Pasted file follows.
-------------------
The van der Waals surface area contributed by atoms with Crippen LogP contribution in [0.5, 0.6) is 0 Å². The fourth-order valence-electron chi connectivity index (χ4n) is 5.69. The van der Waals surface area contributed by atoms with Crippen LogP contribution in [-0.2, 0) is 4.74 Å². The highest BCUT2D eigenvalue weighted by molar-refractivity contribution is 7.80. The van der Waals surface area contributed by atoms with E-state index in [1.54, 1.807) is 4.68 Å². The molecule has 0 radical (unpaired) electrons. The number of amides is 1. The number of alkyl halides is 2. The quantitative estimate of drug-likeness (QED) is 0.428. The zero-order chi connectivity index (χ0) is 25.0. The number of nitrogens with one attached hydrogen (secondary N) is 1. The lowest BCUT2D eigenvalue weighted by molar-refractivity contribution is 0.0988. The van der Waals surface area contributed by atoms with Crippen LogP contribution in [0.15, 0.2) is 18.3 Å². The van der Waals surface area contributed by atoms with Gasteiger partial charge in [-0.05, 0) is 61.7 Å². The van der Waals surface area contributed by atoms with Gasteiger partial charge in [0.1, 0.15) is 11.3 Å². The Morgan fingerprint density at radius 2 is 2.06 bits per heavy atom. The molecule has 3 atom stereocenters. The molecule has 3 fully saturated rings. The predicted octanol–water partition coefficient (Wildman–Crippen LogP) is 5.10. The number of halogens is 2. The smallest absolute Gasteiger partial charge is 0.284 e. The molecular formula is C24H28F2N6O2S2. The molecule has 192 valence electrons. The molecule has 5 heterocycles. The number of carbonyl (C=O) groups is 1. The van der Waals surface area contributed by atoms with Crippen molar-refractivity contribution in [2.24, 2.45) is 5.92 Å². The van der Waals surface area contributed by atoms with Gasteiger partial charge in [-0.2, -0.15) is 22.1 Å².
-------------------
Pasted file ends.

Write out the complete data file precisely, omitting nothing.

The van der Waals surface area contributed by atoms with Crippen LogP contribution in [0.5, 0.6) is 0 Å². The fourth-order valence-electron chi connectivity index (χ4n) is 5.69. The van der Waals surface area contributed by atoms with Crippen LogP contribution in [-0.2, 0) is 4.74 Å². The highest BCUT2D eigenvalue weighted by molar-refractivity contribution is 7.80. The van der Waals surface area contributed by atoms with E-state index in [1.54, 1.807) is 4.68 Å². The molecule has 0 radical (unpaired) electrons. The number of amides is 1. The number of alkyl halides is 2. The quantitative estimate of drug-likeness (QED) is 0.428. The zero-order chi connectivity index (χ0) is 25.0. The number of nitrogens with one attached hydrogen (secondary N) is 1. The lowest BCUT2D eigenvalue weighted by molar-refractivity contribution is 0.0988. The van der Waals surface area contributed by atoms with Crippen LogP contribution in [0.15, 0.2) is 18.3 Å². The van der Waals surface area contributed by atoms with Gasteiger partial charge in [-0.05, 0) is 61.7 Å². The van der Waals surface area contributed by atoms with Gasteiger partial charge in [0.1, 0.15) is 11.3 Å². The Morgan fingerprint density at radius 2 is 2.06 bits per heavy atom. The molecule has 3 atom stereocenters. The molecule has 3 fully saturated rings. The predicted octanol–water partition coefficient (Wildman–Crippen LogP) is 5.10. The number of halogens is 2. The smallest absolute Gasteiger partial charge is 0.284 e. The molecular formula is C24H28F2N6O2S2. The molecule has 192 valence electrons. The molecule has 5 heterocycles. The number of carbonyl (C=O) groups is 1. The van der Waals surface area contributed by atoms with Crippen molar-refractivity contribution in [2.24, 2.45) is 5.92 Å². The van der Waals surface area contributed by atoms with Gasteiger partial charge in [-0.2, -0.15) is 22.1 Å².